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LifeChips is the study and development of micro- and nano-scale technologies, systems and devices that combines methods developed by life scientists and technologists to help solve fundamental problems in the life sciences and in engineering. As the name suggests, it also represents the merging of two major industries, the microelectronic chip industry with the life science industry.

LifeChips has emerged from a growing research paradigm that combines technology development with the study of life science and medicine at microscopic and smaller size scales. Since the 1990's, governments and industries in the United States, Asia and Europe have initiated major efforts to bring microtechnology and nanotechnology to biology and medicine under such labels as "bioMEMS", "nanomedicine" and "nano-bio". Other initiatives seek to use life-based materials for non-biological applications, such as the use of DNA for transistors. Additionally, high throughput biology products that utilize semiconductor chip technologies, such as lab-on-a-chip, DNA microarrays and protein microarrays, have seen considerable commercial success. These events have driven the need for collaborations among researchers from traditionally different backgrounds and cultures, namely life scientists (biologists, medical researchers) and technologists (physical scientists, engineers). The LifeChips theme encompasses these research topics, as well as the interdisciplinary collaborative efforts themselves.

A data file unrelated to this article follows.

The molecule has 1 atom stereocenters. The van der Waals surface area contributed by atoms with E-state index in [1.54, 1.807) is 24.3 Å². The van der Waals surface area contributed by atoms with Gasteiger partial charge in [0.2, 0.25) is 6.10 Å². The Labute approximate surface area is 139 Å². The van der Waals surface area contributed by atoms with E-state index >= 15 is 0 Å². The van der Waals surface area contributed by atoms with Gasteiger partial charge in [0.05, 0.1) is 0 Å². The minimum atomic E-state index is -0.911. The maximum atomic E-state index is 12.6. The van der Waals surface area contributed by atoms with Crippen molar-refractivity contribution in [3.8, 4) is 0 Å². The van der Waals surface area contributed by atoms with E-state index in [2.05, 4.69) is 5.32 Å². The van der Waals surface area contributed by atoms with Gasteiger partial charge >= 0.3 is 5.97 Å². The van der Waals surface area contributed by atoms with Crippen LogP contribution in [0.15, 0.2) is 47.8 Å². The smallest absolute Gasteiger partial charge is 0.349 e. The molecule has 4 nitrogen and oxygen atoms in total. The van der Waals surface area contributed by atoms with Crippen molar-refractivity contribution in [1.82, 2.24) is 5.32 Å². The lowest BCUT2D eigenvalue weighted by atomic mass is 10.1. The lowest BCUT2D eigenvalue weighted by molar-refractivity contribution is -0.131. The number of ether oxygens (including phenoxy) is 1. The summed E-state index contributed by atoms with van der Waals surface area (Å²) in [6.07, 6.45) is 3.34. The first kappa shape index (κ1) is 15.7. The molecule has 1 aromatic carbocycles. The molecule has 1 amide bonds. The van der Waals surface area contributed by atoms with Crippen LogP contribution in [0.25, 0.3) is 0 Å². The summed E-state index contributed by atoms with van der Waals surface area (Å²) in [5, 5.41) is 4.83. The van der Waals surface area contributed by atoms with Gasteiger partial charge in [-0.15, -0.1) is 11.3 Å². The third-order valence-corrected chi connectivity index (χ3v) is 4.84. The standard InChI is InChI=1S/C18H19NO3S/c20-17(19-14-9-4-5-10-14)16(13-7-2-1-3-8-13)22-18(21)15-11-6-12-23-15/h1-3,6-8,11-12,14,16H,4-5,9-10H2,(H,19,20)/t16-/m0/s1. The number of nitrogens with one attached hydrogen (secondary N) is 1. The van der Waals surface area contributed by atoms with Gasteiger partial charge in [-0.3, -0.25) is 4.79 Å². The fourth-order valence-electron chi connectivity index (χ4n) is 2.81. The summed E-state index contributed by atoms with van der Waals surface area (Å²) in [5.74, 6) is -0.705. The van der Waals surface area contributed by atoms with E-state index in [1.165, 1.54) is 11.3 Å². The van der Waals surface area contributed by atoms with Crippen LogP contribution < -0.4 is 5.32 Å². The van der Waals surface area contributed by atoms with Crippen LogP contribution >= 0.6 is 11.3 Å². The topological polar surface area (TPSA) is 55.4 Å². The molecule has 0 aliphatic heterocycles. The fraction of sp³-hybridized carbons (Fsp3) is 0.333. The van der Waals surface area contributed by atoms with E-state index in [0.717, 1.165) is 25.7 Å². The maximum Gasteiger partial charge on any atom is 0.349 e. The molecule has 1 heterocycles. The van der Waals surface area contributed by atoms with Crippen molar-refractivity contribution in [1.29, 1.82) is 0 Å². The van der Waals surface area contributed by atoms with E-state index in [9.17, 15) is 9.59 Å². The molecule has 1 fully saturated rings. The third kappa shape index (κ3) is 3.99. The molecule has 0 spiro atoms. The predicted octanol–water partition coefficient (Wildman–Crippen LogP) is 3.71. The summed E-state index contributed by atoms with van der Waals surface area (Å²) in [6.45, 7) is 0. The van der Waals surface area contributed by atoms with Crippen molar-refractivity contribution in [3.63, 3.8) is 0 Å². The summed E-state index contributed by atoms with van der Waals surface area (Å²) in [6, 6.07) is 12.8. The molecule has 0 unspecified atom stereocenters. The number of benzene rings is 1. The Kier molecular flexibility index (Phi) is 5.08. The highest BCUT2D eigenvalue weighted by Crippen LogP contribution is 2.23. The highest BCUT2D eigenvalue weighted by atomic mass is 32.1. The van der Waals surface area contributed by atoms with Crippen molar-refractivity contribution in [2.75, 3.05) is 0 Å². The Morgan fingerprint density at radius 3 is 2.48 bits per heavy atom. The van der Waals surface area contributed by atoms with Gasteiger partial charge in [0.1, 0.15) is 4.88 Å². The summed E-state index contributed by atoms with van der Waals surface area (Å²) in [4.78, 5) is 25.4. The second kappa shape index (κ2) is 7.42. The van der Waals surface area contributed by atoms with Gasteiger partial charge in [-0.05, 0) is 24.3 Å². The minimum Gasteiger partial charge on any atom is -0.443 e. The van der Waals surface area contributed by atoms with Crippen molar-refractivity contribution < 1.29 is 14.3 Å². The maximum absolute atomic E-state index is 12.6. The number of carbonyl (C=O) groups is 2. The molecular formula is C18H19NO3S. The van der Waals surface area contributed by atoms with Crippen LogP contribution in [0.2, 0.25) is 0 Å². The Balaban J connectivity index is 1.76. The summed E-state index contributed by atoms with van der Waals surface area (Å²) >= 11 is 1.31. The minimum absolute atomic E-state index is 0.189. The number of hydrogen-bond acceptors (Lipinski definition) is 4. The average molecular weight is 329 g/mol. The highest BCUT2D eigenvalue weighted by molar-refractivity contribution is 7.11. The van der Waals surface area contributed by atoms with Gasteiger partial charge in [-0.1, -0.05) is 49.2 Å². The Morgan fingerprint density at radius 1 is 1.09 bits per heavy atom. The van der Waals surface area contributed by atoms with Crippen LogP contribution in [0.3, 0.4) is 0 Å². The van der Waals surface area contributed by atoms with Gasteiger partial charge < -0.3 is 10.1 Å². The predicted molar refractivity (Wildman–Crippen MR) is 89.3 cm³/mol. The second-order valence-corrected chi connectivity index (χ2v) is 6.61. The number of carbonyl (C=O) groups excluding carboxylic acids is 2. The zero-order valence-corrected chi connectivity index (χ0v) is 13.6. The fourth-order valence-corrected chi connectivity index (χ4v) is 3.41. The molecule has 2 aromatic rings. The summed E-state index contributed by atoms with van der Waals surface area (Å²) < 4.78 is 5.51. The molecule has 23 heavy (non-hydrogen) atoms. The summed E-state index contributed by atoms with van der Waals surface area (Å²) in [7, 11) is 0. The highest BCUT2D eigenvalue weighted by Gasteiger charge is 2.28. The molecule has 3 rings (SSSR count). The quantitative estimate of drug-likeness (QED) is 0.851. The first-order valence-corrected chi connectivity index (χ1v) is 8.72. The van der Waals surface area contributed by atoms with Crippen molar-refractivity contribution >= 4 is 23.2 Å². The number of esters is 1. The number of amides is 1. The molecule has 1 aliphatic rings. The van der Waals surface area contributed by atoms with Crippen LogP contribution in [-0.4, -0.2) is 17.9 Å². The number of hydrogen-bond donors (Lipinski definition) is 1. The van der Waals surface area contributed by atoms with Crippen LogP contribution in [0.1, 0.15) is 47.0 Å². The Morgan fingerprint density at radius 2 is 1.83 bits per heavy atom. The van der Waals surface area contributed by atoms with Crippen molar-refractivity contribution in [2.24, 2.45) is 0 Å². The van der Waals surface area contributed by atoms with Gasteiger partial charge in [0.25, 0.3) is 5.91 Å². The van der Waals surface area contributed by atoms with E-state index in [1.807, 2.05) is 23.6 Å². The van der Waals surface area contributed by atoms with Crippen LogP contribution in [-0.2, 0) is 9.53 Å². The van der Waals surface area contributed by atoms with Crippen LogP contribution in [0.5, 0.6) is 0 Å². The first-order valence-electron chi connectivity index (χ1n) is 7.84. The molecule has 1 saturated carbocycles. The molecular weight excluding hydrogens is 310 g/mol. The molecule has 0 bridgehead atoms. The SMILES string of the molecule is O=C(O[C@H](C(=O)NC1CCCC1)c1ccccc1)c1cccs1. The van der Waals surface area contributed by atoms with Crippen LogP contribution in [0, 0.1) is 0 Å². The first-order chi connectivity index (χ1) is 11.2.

In the summer of 2006, the National Science Foundation awarded UC Irvine $2.9 million to teach LifeChips to graduate students. The award was part of the NSF's Integrative Graduate Education and Research Traineeship program (IGERT) that supports interdisciplinary education for doctoral students.

This article is licensed under the GNU Free Documentation License. It uses material from the Wikipedia article "LifeChips". A list of authors is available in Wikipedia.
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